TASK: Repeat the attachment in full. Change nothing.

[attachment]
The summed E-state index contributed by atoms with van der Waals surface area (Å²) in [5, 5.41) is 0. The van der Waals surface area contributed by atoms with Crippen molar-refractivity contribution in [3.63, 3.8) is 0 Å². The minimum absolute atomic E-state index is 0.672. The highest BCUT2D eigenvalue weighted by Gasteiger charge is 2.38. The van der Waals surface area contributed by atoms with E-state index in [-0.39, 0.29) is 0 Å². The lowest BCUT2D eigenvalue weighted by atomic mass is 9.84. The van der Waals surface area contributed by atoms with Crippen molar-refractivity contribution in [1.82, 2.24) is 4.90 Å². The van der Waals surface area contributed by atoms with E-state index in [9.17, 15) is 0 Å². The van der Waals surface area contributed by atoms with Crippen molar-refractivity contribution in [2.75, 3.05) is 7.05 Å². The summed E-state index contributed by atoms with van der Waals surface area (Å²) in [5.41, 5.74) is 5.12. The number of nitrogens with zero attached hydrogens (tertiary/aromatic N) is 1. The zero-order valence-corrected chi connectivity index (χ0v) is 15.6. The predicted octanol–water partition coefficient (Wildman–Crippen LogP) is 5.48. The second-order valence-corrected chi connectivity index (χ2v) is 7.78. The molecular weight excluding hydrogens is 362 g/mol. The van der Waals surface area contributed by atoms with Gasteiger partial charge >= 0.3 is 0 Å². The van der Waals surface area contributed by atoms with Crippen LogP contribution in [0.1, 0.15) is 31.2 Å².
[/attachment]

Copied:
The summed E-state index contributed by atoms with van der Waals surface area (Å²) in [5, 5.41) is 0. The van der Waals surface area contributed by atoms with Crippen molar-refractivity contribution in [3.63, 3.8) is 0 Å². The minimum absolute atomic E-state index is 0.672. The highest BCUT2D eigenvalue weighted by Gasteiger charge is 2.38. The van der Waals surface area contributed by atoms with E-state index in [-0.39, 0.29) is 0 Å². The lowest BCUT2D eigenvalue weighted by atomic mass is 9.84. The van der Waals surface area contributed by atoms with Crippen molar-refractivity contribution in [1.82, 2.24) is 4.90 Å². The van der Waals surface area contributed by atoms with E-state index in [9.17, 15) is 0 Å². The van der Waals surface area contributed by atoms with Crippen molar-refractivity contribution in [2.75, 3.05) is 7.05 Å². The summed E-state index contributed by atoms with van der Waals surface area (Å²) in [5.41, 5.74) is 5.12. The number of nitrogens with zero attached hydrogens (tertiary/aromatic N) is 1. The zero-order valence-corrected chi connectivity index (χ0v) is 15.6. The predicted octanol–water partition coefficient (Wildman–Crippen LogP) is 5.48. The second-order valence-corrected chi connectivity index (χ2v) is 7.78. The molecular weight excluding hydrogens is 362 g/mol. The van der Waals surface area contributed by atoms with Gasteiger partial charge >= 0.3 is 0 Å². The van der Waals surface area contributed by atoms with Crippen LogP contribution in [0.1, 0.15) is 31.2 Å².